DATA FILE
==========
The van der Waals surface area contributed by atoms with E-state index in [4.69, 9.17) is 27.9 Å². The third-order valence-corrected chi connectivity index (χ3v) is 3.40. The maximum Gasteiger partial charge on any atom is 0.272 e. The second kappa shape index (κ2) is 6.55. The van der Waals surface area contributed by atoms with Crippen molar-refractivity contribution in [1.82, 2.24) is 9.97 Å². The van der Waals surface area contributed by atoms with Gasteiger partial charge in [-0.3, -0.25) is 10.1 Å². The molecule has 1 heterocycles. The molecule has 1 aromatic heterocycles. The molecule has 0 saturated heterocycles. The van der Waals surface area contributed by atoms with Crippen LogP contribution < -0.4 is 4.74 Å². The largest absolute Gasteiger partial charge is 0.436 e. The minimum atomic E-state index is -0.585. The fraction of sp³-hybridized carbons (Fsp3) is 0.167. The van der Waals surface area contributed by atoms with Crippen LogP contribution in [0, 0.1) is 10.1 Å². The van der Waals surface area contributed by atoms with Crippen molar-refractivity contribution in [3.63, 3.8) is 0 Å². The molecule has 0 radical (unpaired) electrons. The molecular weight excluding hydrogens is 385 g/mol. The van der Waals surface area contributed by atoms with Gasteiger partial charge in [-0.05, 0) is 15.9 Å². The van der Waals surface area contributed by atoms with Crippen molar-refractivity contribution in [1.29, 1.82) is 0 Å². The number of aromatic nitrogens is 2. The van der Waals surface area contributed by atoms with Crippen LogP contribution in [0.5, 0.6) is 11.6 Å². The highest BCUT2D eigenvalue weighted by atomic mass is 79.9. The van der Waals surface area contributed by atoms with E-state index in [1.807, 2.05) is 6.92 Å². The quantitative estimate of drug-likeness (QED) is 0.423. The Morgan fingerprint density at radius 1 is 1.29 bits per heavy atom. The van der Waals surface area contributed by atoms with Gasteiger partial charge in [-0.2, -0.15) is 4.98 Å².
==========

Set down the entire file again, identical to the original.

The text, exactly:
The van der Waals surface area contributed by atoms with E-state index in [4.69, 9.17) is 27.9 Å². The third-order valence-corrected chi connectivity index (χ3v) is 3.40. The maximum Gasteiger partial charge on any atom is 0.272 e. The second kappa shape index (κ2) is 6.55. The van der Waals surface area contributed by atoms with Crippen molar-refractivity contribution in [1.82, 2.24) is 9.97 Å². The van der Waals surface area contributed by atoms with Gasteiger partial charge in [-0.3, -0.25) is 10.1 Å². The molecule has 1 heterocycles. The molecule has 1 aromatic heterocycles. The molecule has 0 saturated heterocycles. The van der Waals surface area contributed by atoms with Crippen LogP contribution < -0.4 is 4.74 Å². The largest absolute Gasteiger partial charge is 0.436 e. The minimum atomic E-state index is -0.585. The fraction of sp³-hybridized carbons (Fsp3) is 0.167. The van der Waals surface area contributed by atoms with Crippen LogP contribution in [0, 0.1) is 10.1 Å². The van der Waals surface area contributed by atoms with Crippen molar-refractivity contribution in [3.63, 3.8) is 0 Å². The molecule has 0 radical (unpaired) electrons. The molecular weight excluding hydrogens is 385 g/mol. The van der Waals surface area contributed by atoms with Gasteiger partial charge in [-0.05, 0) is 15.9 Å². The van der Waals surface area contributed by atoms with Crippen molar-refractivity contribution in [1.29, 1.82) is 0 Å². The number of aromatic nitrogens is 2. The van der Waals surface area contributed by atoms with Crippen LogP contribution in [0.5, 0.6) is 11.6 Å². The highest BCUT2D eigenvalue weighted by atomic mass is 79.9. The van der Waals surface area contributed by atoms with E-state index in [1.807, 2.05) is 6.92 Å². The quantitative estimate of drug-likeness (QED) is 0.423. The Morgan fingerprint density at radius 1 is 1.29 bits per heavy atom. The van der Waals surface area contributed by atoms with Gasteiger partial charge in [-0.2, -0.15) is 4.98 Å².